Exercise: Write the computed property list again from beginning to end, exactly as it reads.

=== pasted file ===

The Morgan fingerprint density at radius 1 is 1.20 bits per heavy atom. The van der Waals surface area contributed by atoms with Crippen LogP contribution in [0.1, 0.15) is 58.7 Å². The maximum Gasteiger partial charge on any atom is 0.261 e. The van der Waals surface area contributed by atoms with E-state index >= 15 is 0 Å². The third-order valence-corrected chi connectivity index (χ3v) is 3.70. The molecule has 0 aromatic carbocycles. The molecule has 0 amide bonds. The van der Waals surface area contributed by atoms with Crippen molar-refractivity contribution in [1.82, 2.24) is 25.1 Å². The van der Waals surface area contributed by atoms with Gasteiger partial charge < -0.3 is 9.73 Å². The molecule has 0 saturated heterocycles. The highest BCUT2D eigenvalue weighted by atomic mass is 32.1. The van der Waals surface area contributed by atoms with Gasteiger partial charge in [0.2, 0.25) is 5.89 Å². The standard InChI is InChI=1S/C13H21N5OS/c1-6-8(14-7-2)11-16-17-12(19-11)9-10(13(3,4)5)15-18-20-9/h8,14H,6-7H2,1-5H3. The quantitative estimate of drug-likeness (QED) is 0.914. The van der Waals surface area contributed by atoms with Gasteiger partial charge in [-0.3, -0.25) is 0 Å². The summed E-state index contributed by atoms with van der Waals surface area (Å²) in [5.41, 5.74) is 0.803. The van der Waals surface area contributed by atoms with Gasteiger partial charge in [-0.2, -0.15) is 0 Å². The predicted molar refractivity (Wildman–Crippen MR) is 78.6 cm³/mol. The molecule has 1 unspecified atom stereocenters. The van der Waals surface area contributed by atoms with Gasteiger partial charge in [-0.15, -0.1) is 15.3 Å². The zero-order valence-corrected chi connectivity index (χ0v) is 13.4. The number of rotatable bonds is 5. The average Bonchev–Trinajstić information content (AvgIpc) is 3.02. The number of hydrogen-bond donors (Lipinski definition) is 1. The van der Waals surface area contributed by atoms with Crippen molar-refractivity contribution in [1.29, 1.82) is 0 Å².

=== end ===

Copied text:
The Morgan fingerprint density at radius 1 is 1.20 bits per heavy atom. The van der Waals surface area contributed by atoms with Crippen LogP contribution in [0.1, 0.15) is 58.7 Å². The maximum Gasteiger partial charge on any atom is 0.261 e. The van der Waals surface area contributed by atoms with E-state index >= 15 is 0 Å². The third-order valence-corrected chi connectivity index (χ3v) is 3.70. The molecule has 0 aromatic carbocycles. The molecule has 0 amide bonds. The van der Waals surface area contributed by atoms with Crippen molar-refractivity contribution in [1.82, 2.24) is 25.1 Å². The van der Waals surface area contributed by atoms with Gasteiger partial charge < -0.3 is 9.73 Å². The molecule has 0 saturated heterocycles. The highest BCUT2D eigenvalue weighted by atomic mass is 32.1. The van der Waals surface area contributed by atoms with Gasteiger partial charge in [0.2, 0.25) is 5.89 Å². The standard InChI is InChI=1S/C13H21N5OS/c1-6-8(14-7-2)11-16-17-12(19-11)9-10(13(3,4)5)15-18-20-9/h8,14H,6-7H2,1-5H3. The quantitative estimate of drug-likeness (QED) is 0.914. The van der Waals surface area contributed by atoms with Gasteiger partial charge in [-0.3, -0.25) is 0 Å². The summed E-state index contributed by atoms with van der Waals surface area (Å²) in [5.41, 5.74) is 0.803. The van der Waals surface area contributed by atoms with Gasteiger partial charge in [-0.2, -0.15) is 0 Å². The predicted molar refractivity (Wildman–Crippen MR) is 78.6 cm³/mol. The molecule has 1 unspecified atom stereocenters. The van der Waals surface area contributed by atoms with Gasteiger partial charge in [-0.15, -0.1) is 15.3 Å². The zero-order valence-corrected chi connectivity index (χ0v) is 13.4. The number of rotatable bonds is 5. The average Bonchev–Trinajstić information content (AvgIpc) is 3.02. The number of hydrogen-bond donors (Lipinski definition) is 1. The van der Waals surface area contributed by atoms with Crippen molar-refractivity contribution in [1.29, 1.82) is 0 Å².